One of my favorite subscriptions, Creative Nonfiction, is having a huge sale. They are unexpectedly moving from the location they have been for many years, and are selling off their inventory and back issues at LOW, LOW prices. Naturally I perused their “Clearance” section for good deals. Y’all know I love a good deal, and the good deals were bountiful. Many books from Lee Gutkind, many back issues of their magazine, and even some anthologies, all for an average price of about five buckaroos. As I started to look deeper into the back issues, I noticed that most of the ones I wanted were already sold out. I was all, what gives? So I started looking for patterns and lo and behold they came, as they usually do. The sold out copies were centered around two themes: Finding joy in dark times and mental illness. So, there you have it. We’re all fucked up.
I know you know this already. But damn it’s hard to see sometimes. Especially when you’re down there, in the thick of it. And I also know that my little, let’s call it a gathering of intel (as it wasn’t really research) about what people are buying in a very specific holiday sale, at a very specific, pretty unknown publication, isn’t a tell-all about the state of the world, but… but… is it though?
On of my favorite stories is Alice in Wonderland. I love it so much, that I can overlook Carroll’s opium use (just adds to this particular story), his penchant for young girls (let’s call it pedophilia), and the hookah-smoking caterpillar. And yes, a deep dive into that bitch can elicit a million different readings. It’s about growing up, obviously, it’s about puberty quite specifically, it’s about social climbing, sure. It’s about desire, idyllic beauty, innocence. Then all the really DARK stuff too. But, one of my favorite parts is when Alice is talking to Cheshire Cat and she’s all whiny and bitchy (hormones) and she says, “Buuuuut I don’t want to go among mad peopllllllle.” And Cheshire Cat is all, “Bitch. We all mad here.” I’m paraphrasing. Alice goes on in her bitchy way to be all, “How u know I’m mad, asshole?” And he’s all, “U here ain’t u?” End scene.
In the Disney version Cheshire Cat says something quite different when Alice says she doesn’t want to go among mad people. He says, “Ohh, you can’t help that. Most everyone is mad here.” Then he laughs his weirdo laugh. See the difference? In the real, shroom-enlightened brain of Lewis Carroll, we’re all mad. In Disney’s version just some of us are. Which can really fuck with you, because Disney’s dead wrong. We’re ALL mad here.
I don’t know a single person in my life that isn’t a little cuckoo-bananas. Sure, they might be cool as a cucumber most of the time, but every, single person I know has a thing. Maybe just one. Maybe several. Usually several, but they have at least one thing that makes others go, “Hmmm…” And that’s normal, y’all. It’s okay. In fact, it’s preferred. Because what would this here world be like if we all were great and wonderful all the time? If none of us were looking for joy in dark times? If there were no dark times? If none of us were struggling daily with mental illness, or trauma, or just trying to make the ends meet? It would be a shitty, shitty world I’ll tell you that.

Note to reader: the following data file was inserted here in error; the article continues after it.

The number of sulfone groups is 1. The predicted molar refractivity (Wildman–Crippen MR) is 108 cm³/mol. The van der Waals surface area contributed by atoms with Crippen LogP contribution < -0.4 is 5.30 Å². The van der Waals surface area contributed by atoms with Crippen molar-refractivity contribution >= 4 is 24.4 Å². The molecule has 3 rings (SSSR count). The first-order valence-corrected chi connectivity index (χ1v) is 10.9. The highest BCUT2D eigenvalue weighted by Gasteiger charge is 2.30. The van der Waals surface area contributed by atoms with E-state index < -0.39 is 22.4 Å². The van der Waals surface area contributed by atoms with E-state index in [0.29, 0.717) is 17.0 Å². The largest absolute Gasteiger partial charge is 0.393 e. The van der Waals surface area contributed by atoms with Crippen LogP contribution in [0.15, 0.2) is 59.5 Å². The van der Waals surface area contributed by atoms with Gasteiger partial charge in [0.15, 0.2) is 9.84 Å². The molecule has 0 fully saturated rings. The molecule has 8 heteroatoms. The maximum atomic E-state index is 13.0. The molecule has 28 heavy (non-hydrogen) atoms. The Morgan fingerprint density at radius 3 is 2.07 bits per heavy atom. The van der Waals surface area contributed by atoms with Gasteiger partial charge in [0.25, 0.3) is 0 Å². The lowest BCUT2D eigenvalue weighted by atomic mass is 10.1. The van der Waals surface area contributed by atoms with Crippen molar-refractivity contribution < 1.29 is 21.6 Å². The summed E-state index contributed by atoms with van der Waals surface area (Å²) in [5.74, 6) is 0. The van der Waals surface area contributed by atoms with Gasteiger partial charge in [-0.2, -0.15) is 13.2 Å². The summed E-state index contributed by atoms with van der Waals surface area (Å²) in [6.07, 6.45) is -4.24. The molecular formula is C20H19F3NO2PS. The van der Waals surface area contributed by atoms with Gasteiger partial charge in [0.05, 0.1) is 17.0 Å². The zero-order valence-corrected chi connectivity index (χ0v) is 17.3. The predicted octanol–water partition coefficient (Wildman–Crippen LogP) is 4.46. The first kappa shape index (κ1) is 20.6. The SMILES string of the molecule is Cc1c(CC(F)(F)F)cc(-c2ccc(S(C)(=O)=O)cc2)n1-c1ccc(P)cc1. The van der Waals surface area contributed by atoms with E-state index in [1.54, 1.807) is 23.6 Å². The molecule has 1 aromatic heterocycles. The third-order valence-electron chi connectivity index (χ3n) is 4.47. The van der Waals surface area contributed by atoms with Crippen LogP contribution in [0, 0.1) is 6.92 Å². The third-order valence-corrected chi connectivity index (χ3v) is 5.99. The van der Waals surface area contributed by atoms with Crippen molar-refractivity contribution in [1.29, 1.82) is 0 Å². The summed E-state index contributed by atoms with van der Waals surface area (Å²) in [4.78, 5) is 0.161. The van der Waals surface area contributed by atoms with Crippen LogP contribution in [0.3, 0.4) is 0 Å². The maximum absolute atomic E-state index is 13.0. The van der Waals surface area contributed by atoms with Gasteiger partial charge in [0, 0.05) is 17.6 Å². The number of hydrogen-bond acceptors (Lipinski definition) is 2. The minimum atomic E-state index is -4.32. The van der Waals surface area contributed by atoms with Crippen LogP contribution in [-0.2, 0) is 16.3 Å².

Of course Disney is linking to something deeper here. Now mind you, I’m talking about the original Alice in Wonderland from Disney in 1951. So I’m talking about a time in American History where shit was real bad. Not for everyone, pause, not for all white people, but for most white people. Black people and other minorities, well they weren’t even “people,” so there’s that. I’m also talking about a time when your run-of-the-mill mental illness could get you locked away for all eternity. Like, for real. This was pre-prozac. This was when mental illness was not considered a thing. Maybe you were sad sometimes. That’s okay. Pull up those bootstraps and go on. The sad, sad reality is, there are still a lot of people who think this way. Now, most of them are dying out, but still we have them in our lives. We see them everyday. They are running our country. These people who don’t think mental illness is real. These people who believe they are not afflicted by it. These people who hand-to-whateverGod think this is just all made up, fanciful, Lewis Carroll shit. Hmpf.
Imma stop. Y’all know me. I can get going down a rabbit hole, way bigger than Alice’s, about mental illness. About trying to find joy among the wreckage. And for the most part, you know what I’m gonna say. Keep on keeping. Keep up the good work. Go to therapy. Get your meds right. Talk to people. Check on your people. YES! Even your people who make mad fun of you for going to therapy or taking meds. Because the chances are good that they are in the same boat as you, but with no raft to throw on shore, y’all. Their ego, their pride, their family members or friends, their own mental illness is making it hard for them to talk openly about their own mental illness. I know this sounds crazy, but it’s true. It’s so very true. And sure, Alice in Wonderland isn’t real. There are no Queen Cards coming to life, there are no rabbits who are late, late, for a very important date. But mental illness is real. And trying to find and create joy in this shitbag, upside-down world is real (and here is a link to the Creative Nonficiton sale to prove it: Holiday Sale at Creative Nonfiction). And pedophilia is real (watch yo kids!) and opioid addiction is real. But you know what else is real? Help is real. Talking about mental illness helps. That is real. I’m living proof. And also I’m here. If you need me.